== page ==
1984 E30+ Ludington, MI
I doubt that Bene would even get close to you upwind or down.
Stefan - I agree with pretty much everything you say. I recently crashed my Ericson and am on the precipice of effectively re-purchasing the boat for a number in the healthy 5 figures so this isn't an entirely academic discussion for me. I'm muddling through a decision tree.Please note the difference in price: a factor of four or five. You could put a LOT of money into a used Ericson, and still come out ahead.
New boats are a mixed bag. There are a lot of things that you end up buying. Plus you can't assume higher reliability. Paradoxically, new stuff often doesn't work, at least not right away. My view is, unless you absolutely have to have something special (carbon fiber this or that, twin wheels/rudders, freestanding rig, open transom, whatever) buying a new boat just doesn't make sense.
I had fractional lease partnership ( SailTime ) on an Oceanis 38.1 just prior to buying my old Ericson last year . Sailed it for about two years average of twice per month mostly day sails but overnight to Catalina several times . It was a nice boat , only 2-3 years old with saildrive , bow thruster, battened main with an electric halyard winch and self tacking jib . The thing practically sailed itself . The interior laminates are very IKEA-like . Looks nice but kind of flimsy . The dual rudders and helms are nice but almost required with a boat that is that beamy in the stern . No weather helm . Steering in reverse under motor with dual rudder requires a bow thruster to turn after leaving the slip .So after a little more searching I have a couple of candidates that I think would be relatively close to my 32-200:
Boat Ericson 32-200 Beneteau Oceanis 30.1 Hanse 348 Length Over All (Sailboat Data) 32.5' 31.27' 32.78 Length at Waterline 25.83' 28.38 feet 31.33 Displacement 9,800lbs 8807 lbs 13,889 Ballast 4,200lbs 2145lb 5071lb Sail Area 496sf 425sf 630 "I" measure 42feet 44.62sf Deep Keel Draft 6.04 feet 6.17 feet 6.4 feet Beam 10.83 feet 9.81 feet 11.48 Price 30K and up 135k and up 155k and up
They are modern production boats so the build quality will be different from the quality of our production boats of yore.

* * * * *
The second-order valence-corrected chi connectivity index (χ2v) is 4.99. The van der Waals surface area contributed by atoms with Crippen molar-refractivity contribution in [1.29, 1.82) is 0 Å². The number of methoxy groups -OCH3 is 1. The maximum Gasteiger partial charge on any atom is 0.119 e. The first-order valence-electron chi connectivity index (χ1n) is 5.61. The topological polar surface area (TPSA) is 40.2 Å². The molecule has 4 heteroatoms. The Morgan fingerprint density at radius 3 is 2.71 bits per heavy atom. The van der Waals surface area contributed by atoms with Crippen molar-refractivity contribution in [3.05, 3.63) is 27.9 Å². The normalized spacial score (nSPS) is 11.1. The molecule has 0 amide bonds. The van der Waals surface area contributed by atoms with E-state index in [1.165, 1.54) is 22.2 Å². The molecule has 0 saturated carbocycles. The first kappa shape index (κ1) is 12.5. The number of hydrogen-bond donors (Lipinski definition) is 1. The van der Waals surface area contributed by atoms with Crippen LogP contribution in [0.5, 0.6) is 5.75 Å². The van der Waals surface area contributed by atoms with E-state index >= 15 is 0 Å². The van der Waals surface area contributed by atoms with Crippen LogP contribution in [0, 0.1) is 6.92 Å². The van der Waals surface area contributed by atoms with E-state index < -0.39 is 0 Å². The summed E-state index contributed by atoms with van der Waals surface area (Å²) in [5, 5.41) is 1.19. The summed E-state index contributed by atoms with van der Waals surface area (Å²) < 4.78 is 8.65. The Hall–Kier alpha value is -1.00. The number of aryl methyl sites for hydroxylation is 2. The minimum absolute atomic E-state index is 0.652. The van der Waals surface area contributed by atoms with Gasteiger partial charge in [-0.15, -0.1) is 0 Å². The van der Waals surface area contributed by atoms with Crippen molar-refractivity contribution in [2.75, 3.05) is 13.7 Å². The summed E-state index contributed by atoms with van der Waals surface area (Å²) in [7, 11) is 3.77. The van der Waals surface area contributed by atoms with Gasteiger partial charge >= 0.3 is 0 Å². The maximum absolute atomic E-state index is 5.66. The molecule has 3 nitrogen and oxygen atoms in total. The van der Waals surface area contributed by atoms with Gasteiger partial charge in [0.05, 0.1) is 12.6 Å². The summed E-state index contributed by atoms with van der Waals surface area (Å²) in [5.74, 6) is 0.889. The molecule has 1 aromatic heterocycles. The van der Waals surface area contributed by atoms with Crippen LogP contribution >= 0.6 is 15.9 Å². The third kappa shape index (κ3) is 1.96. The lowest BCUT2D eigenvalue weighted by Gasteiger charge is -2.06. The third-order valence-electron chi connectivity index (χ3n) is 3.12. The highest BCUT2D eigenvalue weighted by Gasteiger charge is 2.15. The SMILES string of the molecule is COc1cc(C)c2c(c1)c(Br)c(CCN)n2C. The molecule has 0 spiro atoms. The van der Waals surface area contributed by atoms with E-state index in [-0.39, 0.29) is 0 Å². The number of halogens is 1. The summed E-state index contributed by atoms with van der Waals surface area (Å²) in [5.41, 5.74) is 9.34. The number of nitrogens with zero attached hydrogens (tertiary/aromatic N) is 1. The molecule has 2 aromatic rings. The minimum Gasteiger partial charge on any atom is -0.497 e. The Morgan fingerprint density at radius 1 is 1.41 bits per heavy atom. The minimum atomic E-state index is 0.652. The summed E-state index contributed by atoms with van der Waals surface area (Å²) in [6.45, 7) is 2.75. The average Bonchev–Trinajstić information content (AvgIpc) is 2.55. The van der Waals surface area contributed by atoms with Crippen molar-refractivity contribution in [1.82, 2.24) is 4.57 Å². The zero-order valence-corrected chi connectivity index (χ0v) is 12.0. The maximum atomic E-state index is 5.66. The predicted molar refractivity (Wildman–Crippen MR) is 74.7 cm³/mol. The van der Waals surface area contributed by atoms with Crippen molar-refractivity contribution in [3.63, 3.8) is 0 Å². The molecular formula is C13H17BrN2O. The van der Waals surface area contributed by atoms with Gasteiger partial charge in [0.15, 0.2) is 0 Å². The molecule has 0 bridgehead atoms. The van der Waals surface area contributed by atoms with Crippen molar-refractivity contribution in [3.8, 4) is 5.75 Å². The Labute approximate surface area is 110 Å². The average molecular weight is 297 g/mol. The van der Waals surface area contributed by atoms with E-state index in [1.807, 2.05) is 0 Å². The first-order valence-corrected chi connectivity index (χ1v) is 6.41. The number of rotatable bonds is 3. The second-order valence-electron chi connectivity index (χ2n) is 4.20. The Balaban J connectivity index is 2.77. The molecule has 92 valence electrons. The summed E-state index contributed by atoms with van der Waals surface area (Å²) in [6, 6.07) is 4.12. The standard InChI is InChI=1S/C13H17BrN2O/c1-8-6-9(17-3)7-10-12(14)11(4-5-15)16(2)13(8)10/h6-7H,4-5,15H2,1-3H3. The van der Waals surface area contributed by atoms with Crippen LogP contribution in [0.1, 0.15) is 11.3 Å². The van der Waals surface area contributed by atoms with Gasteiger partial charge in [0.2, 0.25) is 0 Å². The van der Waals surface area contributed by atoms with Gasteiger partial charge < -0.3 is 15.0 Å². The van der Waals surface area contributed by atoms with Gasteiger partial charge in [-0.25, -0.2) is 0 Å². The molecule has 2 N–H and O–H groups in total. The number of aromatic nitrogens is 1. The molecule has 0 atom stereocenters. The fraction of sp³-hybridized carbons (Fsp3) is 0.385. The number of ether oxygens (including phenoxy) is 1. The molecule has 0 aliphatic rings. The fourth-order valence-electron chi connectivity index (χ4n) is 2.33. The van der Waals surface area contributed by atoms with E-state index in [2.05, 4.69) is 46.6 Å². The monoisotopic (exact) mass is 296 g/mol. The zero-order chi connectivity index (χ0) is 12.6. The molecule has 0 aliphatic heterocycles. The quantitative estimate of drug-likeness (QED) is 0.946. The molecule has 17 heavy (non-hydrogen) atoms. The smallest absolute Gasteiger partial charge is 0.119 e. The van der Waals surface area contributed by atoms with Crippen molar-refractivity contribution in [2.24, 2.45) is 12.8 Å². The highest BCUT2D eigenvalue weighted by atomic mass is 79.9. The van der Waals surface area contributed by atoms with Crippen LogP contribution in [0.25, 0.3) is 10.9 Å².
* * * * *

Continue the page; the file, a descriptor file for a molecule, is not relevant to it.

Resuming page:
The Oceanis 30.1 is interesting in part because the designers are the same as those who drew the Pogo 30. It's a corner chine planing-hull design that would slap in the waves, but probably go faster than my Ericson downwind all else equal.
The Oceanis 30.1 is easy to sail but lively to helm and promises new experiences and thrills. This robust little smart cruiser is small enough to trail, opening up endless possibilities for sailing on lakes and rivers, as well as coastal sailing and high sea adventures.www.beneteau.com
The Hanse is a smidge larger (probably sails more like an E35, given the waterline etc.) and has in common with the Beneteau a wide beam carried aft.
The Oceanis has an open transom, which I suppose one gets used to, and is good for water sloshing out, but the idea makes me a little uneasy.
The Hanse has a nice little fold-down swim platform that serves as a closing transom when not in use. It also has helmsmen seats perpendicular to the path of travel.
Both boats have twin wheels and rudders, which seem silly on smallish boats, but would make it easy to move about the cockpit.
The Oceanis has a prop-shaft drive, perhaps easier to trailer than a saildrive. The Hanse has a saildrive.
Of the two new small cruisers, I think the Hanse is closer to my 32. The Oceanis is trailer-able, which could be nice depending on one's needs, but I want a boat that will live in the bay year round. A couple of reviews mention that the 30.1 might have benefitted from stability with a wider beam, like the Pogo.
The Hanse comes with a self-tacking jib, which probably seems un-racy for a lot of people, but would make single handing-really easy.
The Beneteau dealer in the SF Bays says they are selling the Oceanis 30.1 like hotcakes. The sailing school in my marina has at least two. The dealer has sold four others this year and have two on order, with a spec boat coming in March.
I get the sense that the Jenneau boats enjoy a slightly better reputation than the Beneteaus, but the smallest Jenneau (The Sun Odyssey 349) is nearly 34 feet. Hanse also has a sister line called Dehler that is more race-oriented.
I think the Hanse would be the boat, but I have not seen any of them in person.
And that was a major reason for our recent re-fit to create a 'new' 1988/2021 Olson 34. We got a functionally new 300K boat for about a third of that. I would have done the same for a Ericson 33/34/35.... same logic. Might be flawed logic, but it works for us.Last time I asked about the price of a new boat it didn't include sails or electronics. It was a Sydney 38 the boat was over 375K.
Same here. I looked at a number of C&Cs during those dark days when I hadn't yet found my Ericson.I wouldn't even know where to look in new boats. In my boat search, the only other makes that turned my head were Canadian Sailcrafts and C&Cs.
Do you know how many of those daysailers were built? I think Hinckley has given up on sailboat production.Simple for me. If cost was no object and I wanted a daysailer / overnighter it would be the Hinckley Daysailer 42. Of course unless I hit the lottery I could never afford her. https://www.yachtingmagazine.com/hinckley-42-daysailer/